Both Judas and Peter betrayed the man the loved, the man they gave up everything to follow the man they believed to be the Messiah, the son of God, yet their stories go in opposite directions. After Peter’s betrayal in John’s gospel, we see nothing more of him until Mary Magdalene runs to him on Easter morning to tell him that Jesus has disappeared from the tomb. No mention is made of Peter being present at the crucifixion. What can we make of this? Did Peter spend the weekend in despair wondering if his denial affected the outcome, wondering if he’d just ruined his chances? Peter might have been consumed by despair but nonetheless he waits and is able to see the empty tomb on Easter morning.
Judas, according to Matthew’s gospel, regrets his actions so much that he tries to return the money he was paid. He fears he has damned himself and believes that he is beyond any redemption. He has just betrayed his teacher, his Lord and will be forever blamed as one of the figures responsible for Jesus’ death. Even though he was among the twelve whom Jesus told he would and rise again, Judas gives into the despair and hopelessness. He sees no way out and he takes matters into his own hands. He can’t see beyond his actions, he can’t see the presence of God and he gives up – he kills himself, ending any chance of seeing Jesus’ resurrection. But what would have happened if he didn’t? What if Judas had waited? What if he had managed to see the resurrected Christ? I believe that Jesus would have embraced him and forgiven him. If I believe in God’s grace and unconditional love, I have to believe that Jesus would forgive him and be reconciled with him, just like he was with Peter. Perhaps Judas would have become the rock upon which the church was built. Anything is possible.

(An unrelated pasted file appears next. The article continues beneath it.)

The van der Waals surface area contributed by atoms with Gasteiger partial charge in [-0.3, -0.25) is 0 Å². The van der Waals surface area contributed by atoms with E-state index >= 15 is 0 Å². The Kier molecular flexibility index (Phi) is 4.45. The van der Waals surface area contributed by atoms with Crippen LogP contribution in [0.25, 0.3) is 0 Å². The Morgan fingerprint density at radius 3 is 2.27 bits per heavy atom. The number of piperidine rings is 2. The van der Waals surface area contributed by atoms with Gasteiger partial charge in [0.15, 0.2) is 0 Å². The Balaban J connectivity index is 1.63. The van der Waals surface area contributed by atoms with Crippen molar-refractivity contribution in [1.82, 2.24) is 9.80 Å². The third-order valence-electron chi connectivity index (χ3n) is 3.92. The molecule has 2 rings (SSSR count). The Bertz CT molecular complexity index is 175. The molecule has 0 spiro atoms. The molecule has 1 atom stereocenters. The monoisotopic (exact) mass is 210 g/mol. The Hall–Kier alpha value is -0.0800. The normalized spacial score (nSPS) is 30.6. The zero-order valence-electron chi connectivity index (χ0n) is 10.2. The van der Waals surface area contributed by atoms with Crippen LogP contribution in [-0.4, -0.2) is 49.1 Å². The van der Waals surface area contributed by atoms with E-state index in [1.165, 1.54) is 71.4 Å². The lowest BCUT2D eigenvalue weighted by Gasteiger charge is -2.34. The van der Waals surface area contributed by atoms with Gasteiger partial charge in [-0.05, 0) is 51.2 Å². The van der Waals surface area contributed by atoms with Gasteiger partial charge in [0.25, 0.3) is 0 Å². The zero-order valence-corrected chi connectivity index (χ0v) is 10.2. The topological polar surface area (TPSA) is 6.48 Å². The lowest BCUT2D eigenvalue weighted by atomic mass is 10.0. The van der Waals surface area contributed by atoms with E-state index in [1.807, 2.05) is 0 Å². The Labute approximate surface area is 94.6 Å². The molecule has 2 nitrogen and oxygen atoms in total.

As we meditate on the death of Christ, let us take a moment to consider our own denials and betrayals. Where is it in our lives that we turn away from God, refuse to be associated with him? More importantly though, how do we respond? Are we Judas Iscariot or Simon Peter? Do we let ourselves become consumed by guilt and despair, giving up on hope and thinking ourselves beyond grace and redemption? Or do we manage to be like Peter, holding on through the unknown, believing in God’s faithfulness and grace? I think we all have our Judas moments, but the important thing is not to let ourselves be consumed by them.
Almighty God, we ask you to look down graciously upon us, for whom our Lord Jesus Christ was willing to be betrayed and to suffer death upon the cross and whose death we commemorate today. Be with us today as we stand at the foot of the cross and behold our Saviour upon it. Amen.